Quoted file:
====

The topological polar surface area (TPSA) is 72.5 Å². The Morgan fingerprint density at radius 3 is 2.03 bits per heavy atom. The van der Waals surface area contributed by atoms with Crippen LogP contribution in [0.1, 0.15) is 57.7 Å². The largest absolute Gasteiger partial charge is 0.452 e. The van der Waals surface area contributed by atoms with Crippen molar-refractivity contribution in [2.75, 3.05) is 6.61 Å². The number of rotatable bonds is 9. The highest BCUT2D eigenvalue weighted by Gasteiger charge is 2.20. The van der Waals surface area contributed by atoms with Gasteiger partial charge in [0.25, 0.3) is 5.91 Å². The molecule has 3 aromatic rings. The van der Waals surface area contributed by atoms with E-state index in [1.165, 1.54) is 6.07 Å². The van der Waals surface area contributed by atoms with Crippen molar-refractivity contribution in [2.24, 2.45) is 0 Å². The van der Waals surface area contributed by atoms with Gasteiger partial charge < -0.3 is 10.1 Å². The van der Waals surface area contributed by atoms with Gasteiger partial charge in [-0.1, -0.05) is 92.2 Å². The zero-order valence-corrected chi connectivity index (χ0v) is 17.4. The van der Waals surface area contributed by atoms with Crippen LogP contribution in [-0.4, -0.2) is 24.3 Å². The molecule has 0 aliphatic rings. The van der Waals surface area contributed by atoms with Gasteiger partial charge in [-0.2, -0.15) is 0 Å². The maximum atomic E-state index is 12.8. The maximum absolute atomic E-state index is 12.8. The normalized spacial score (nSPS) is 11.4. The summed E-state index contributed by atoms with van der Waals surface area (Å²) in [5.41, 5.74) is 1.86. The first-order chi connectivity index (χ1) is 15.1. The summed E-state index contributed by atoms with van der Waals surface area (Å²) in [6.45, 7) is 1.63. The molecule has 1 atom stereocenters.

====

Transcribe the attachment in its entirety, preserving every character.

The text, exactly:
The topological polar surface area (TPSA) is 72.5 Å². The Morgan fingerprint density at radius 3 is 2.03 bits per heavy atom. The van der Waals surface area contributed by atoms with Crippen LogP contribution in [0.1, 0.15) is 57.7 Å². The largest absolute Gasteiger partial charge is 0.452 e. The van der Waals surface area contributed by atoms with Crippen molar-refractivity contribution in [2.75, 3.05) is 6.61 Å². The number of rotatable bonds is 9. The highest BCUT2D eigenvalue weighted by Gasteiger charge is 2.20. The van der Waals surface area contributed by atoms with Gasteiger partial charge in [0.25, 0.3) is 5.91 Å². The molecule has 3 aromatic rings. The van der Waals surface area contributed by atoms with E-state index in [1.165, 1.54) is 6.07 Å². The van der Waals surface area contributed by atoms with Crippen molar-refractivity contribution in [2.24, 2.45) is 0 Å². The van der Waals surface area contributed by atoms with Gasteiger partial charge < -0.3 is 10.1 Å². The van der Waals surface area contributed by atoms with Gasteiger partial charge in [-0.1, -0.05) is 92.2 Å². The zero-order valence-corrected chi connectivity index (χ0v) is 17.4. The van der Waals surface area contributed by atoms with Crippen LogP contribution in [-0.4, -0.2) is 24.3 Å². The molecule has 0 aliphatic rings. The van der Waals surface area contributed by atoms with Gasteiger partial charge in [-0.2, -0.15) is 0 Å². The maximum atomic E-state index is 12.8. The maximum absolute atomic E-state index is 12.8. The normalized spacial score (nSPS) is 11.4. The summed E-state index contributed by atoms with van der Waals surface area (Å²) in [5.41, 5.74) is 1.86. The first-order chi connectivity index (χ1) is 15.1. The summed E-state index contributed by atoms with van der Waals surface area (Å²) in [6.45, 7) is 1.63. The molecule has 1 atom stereocenters.